1. The defense that an account has been split into separate parts in order to bring the amount of each part within the jurisdiction of the justice court must be pleaded. Talbott v. Collier, 102 Ga. 550 (28 S. E. 225).
2. Where the debtor, with knowledge that an account has been divided into separate parts so as to bring each part within the jurisdiction of the justice court, sets up as a defense to a suit brought on one part of the account, that the account, the amount of which was greater than that over which the justice court has jurisdiction, has been split or divided, then withdraws his pleadings and suffers a default judgment to be entered against him, he waives the right to urge the defense to a suit brought on another part of the account so split or divided. Johnson v. Klassett, 9 Ga. App. 733 (72 S. E. 174); Teat v. Westmoreland, 19 Ga. App. 60 (1) (90 S. E. 1025).
3. A suit by a member of a partnership is not a suit by the partnership and can not be amended so as to change the parties plaintiff from the individual partner to the partnership. Walker v. Sheehan, 80 Ga. App. 606, 607 (56 S. E. 2d 628).
4. That two separate parties, each in his own right, brings actions against the same defendant on the identical account, of itself, affords the defendant no defense, but merely indicates that each party plaintiff claims the right to sue on the account. Hines v. Moore, 168 Ga. 451, 452 (8) (148 S. E. 162).
5. Where debtor and creditor agree that the debtor may pay an open account due the creditor in services, the debtor has the option to pay the account in services of the nature contemplated by the agreement or in money. If he declines to render the services or is rightfully discharged by the creditor, he muse pay the account in money. If he is wrongfully discharged or prevented by the creditor from performing the services, he can not be compelled to pay the account. Where, as in this case, there is a conflict in the evidence as to whether the creditor or the debtor was at fault in causing the separation of the parties as employer and employee, so that the contract under which the latter was to render services to the former in the extinguishment of a just account terminated, the jury must decide the issue. 40 Am. Jur. 756, 60.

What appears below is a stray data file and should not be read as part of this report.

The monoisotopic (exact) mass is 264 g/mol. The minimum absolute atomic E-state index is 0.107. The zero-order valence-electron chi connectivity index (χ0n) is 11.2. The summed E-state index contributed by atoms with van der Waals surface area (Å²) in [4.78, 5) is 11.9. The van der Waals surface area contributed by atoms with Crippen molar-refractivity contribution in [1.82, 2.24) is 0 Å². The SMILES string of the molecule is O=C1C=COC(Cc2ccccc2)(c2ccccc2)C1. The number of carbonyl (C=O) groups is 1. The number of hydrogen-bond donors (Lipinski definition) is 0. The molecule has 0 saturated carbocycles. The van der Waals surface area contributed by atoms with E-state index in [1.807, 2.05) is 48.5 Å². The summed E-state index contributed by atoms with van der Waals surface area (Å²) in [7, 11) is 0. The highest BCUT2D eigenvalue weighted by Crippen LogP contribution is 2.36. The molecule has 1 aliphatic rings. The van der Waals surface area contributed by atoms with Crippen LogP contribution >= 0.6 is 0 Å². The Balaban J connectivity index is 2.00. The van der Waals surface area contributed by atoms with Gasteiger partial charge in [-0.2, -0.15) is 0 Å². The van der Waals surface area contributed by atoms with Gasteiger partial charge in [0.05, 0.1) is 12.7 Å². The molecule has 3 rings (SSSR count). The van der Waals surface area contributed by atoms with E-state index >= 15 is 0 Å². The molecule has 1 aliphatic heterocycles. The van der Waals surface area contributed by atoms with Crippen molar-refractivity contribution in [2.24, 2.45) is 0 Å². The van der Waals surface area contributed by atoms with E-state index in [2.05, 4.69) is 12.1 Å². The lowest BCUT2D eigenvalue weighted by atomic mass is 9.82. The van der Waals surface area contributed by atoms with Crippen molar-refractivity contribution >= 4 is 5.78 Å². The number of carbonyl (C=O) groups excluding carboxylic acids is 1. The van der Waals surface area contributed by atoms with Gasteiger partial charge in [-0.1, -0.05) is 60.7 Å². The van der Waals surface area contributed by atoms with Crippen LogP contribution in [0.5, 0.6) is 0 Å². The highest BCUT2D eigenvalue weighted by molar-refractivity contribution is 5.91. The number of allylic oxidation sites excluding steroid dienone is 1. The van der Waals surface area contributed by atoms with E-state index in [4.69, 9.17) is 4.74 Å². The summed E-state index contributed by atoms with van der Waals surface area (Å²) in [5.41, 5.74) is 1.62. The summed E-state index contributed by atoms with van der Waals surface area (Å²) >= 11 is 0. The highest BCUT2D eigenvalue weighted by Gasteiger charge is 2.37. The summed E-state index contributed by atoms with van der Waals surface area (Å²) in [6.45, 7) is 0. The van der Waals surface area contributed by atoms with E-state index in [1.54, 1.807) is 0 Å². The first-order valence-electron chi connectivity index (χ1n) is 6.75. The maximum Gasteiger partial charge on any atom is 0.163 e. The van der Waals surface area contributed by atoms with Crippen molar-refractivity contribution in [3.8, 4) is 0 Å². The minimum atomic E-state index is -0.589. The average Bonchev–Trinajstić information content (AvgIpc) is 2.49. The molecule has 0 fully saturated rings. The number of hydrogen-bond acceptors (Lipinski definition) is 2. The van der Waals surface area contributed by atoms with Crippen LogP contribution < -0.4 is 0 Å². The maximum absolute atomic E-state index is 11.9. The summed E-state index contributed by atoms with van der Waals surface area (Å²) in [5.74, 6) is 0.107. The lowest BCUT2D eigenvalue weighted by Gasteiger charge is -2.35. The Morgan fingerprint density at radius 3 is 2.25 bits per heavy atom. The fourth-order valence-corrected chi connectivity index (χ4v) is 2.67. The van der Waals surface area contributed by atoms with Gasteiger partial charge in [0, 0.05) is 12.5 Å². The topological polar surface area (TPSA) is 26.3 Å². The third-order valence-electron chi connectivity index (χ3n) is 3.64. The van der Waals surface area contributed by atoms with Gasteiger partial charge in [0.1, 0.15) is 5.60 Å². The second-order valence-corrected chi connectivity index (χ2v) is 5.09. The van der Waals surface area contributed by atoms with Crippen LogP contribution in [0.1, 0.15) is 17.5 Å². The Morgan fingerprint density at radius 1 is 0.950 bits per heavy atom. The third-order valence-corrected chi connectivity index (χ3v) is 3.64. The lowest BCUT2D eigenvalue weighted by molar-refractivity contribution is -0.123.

6. It is the contention of the defendant, plaintiff in error here, that the partnership, Pope Lumber Company, is estopped to deny that Edward B. Pope was authorized by the partnership to institute the suit on the account alleged to have been pending when the instant action was begun. The contention is not sound. The rule is pronounced in many opinions of our appellate courts and is restated in Green v. Golucke, 202 Ga. 494 (2) (43 S. E. 2d 497): "The doctrine of ratification is not applicable against a person as to an act of one who did not assume to act in his name or under authority from him.' Swicord v. Waxelbaum, 23 Ga. App. 297 (98 S. E. 817). See also Roberts v. Bank of Eufaula, 20 Ga. App. 221, 225 (92 S. E. 1015); Render v. Jones Mercantile Co., 33 Ga. App. 394 (1) (126 S. E. 159); Federal Deposit Ins. Corp. v. Thompson, 54 Ga. App. 611 (2b) (188 S. E. 737); Florida Midland &c. R. Co. v. Varnedoe, 81 Ga. 175 (7) (7 S. E. 129); Thompson v. Brown, 121 Ga. 814 (49 S. E. 740)."
FELTON, Chief Judge, concurring specially.
I concur in the judgment but cannot concur in the ruling in division 6.
As to division 6, the rule stated is the law but it does not apply in this case. If one partner sued on the account in behalf of the partnership the partnership could ratify the action, but whether one or both first actions were ratified, the plaintiff in error waived the splitting of the cause of action by permitting a default judgment in the action for the smaller amount even though it was brought in one partner's name.
ON MOTION FOR REHEARING.
The defendant, plaintiff in error here, insists that it does not affirmatively appear from the record that the plea to the jurisdiction referred to in headnote 1 of the original opinion was based on the ground that the account was split so as to bring it within the justice court's jurisdiction. We think that it satisfactorily appears from the record that the plea to the jurisdiction was on that ground. The defendant admitted that he lived within the militia district where the suit was brought, and no other ground on which the jurisdiction of the court could have been challenged appears from the record. But be that as it may, the failure to challenge the jurisdiction in the suit and permitting the judgment to be entered, when full knowledge of the defense was had by the defendant, estopped him to afterwards complain that the account was so divided. Teat v. Westmoreland, 19 Ga. App. 60, supra; McElveen Commission Co. v. Jackson & Bro., 94 Ga. 549 (20 S. E. 428).
Rehearing denied. Felton, C. J., and Nichols, J., concur.